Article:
In the Book of the Covenant, laws concerning social privileges are bookends around laws concerning the legal system and courtroom laws. Interestingly, Carmichael lists Exodus 23:10–12, which also highlights a concern for animals, in the second section of social privilege laws. This pattern is paralleled, but with more complexity, in Deuteronomy 12–26, where Deuteronomy 25:4 is considered a law about privileges (interpolated among laws of the courtroom). Christenson’s analysis also places Deuteronomy 25:4 within the laws of humanitarian concerns and social ethics (25:1-16), paralleling Deuteronomy 24:6-16 and separated by the summary law protecting the disadvantaged (24:17-22).
Others have tried to find structure in Deuteronomy 12–26 based on the Decalogue as an organizing principle, with “the individual laws thus appear[ing] as concretizations of the Decalogue.”7 Braulik sees Deuteronomy 25:4 as part of the commentary on the eighth commandment, dealing generally with matters of jurisprudence, especially regarding right actions in the face of judgment. McConnville argues that the commandment prohibiting a false witness entails fairness to all, even the dignity of animals.8 As Deuteronomy presents itself as Moses’ sermons or commentary on the Decalogue, this latter option seems more probable.
Thus, most commentators see Deuteronomy 25:4 within a section of surrounding laws concerning humane treatment of people, especially the poor and marginalized, who are allowed to eat what is left in the field at the end of harvest (Deut. 24:19–22). Some suggest that Deuteronomy 25:4 had already become a proverb by the time Deuteronomy was written, especially since every other verse in Deuteronomy 25 is about justice in human relationships. In this view, Deuteronomy 25:4 would function well as a proverb for justice in human working relationships.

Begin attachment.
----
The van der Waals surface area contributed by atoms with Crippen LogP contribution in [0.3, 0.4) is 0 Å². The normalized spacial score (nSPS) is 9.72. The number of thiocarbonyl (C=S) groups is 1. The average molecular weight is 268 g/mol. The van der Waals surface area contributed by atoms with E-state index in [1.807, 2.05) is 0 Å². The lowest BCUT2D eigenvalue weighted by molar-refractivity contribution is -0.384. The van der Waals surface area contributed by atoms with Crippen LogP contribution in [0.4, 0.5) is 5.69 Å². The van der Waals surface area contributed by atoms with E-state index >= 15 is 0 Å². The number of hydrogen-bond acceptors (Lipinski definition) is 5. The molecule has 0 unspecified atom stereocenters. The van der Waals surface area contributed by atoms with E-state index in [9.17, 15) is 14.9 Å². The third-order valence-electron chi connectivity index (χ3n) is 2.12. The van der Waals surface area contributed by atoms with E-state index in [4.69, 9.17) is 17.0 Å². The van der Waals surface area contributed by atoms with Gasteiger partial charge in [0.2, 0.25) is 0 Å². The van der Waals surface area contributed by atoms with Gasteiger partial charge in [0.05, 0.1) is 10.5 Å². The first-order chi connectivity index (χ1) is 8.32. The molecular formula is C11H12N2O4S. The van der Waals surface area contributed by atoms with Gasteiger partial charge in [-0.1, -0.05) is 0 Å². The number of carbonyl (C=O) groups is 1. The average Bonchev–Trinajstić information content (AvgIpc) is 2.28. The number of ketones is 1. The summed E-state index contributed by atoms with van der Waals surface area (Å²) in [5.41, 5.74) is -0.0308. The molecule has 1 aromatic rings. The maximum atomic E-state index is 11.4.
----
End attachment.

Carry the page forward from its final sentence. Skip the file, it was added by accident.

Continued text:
However, although Deuteronomy 25:4 is addressed to humans, not oxen, the law engenders compassion for animals in the owner. The only other place this word for “muzzle” occurs is Ezekiel 39:11, where it is a participle, best translated “to block” or “to obstruct.” This broader meaning could be paralleled in the rabbinic prohibitions regarding threshing oxen, which cover a wide variety of distractions or pain for the ox. Indeed, some rabbinic sources consider this passage to refer only to animals and their care. The Talmud suggests that Deuteronomy refers to all animals when compassion is commanded, and even if an animal eats food that is for the priests, muzzling would be inappropriate and cruel.9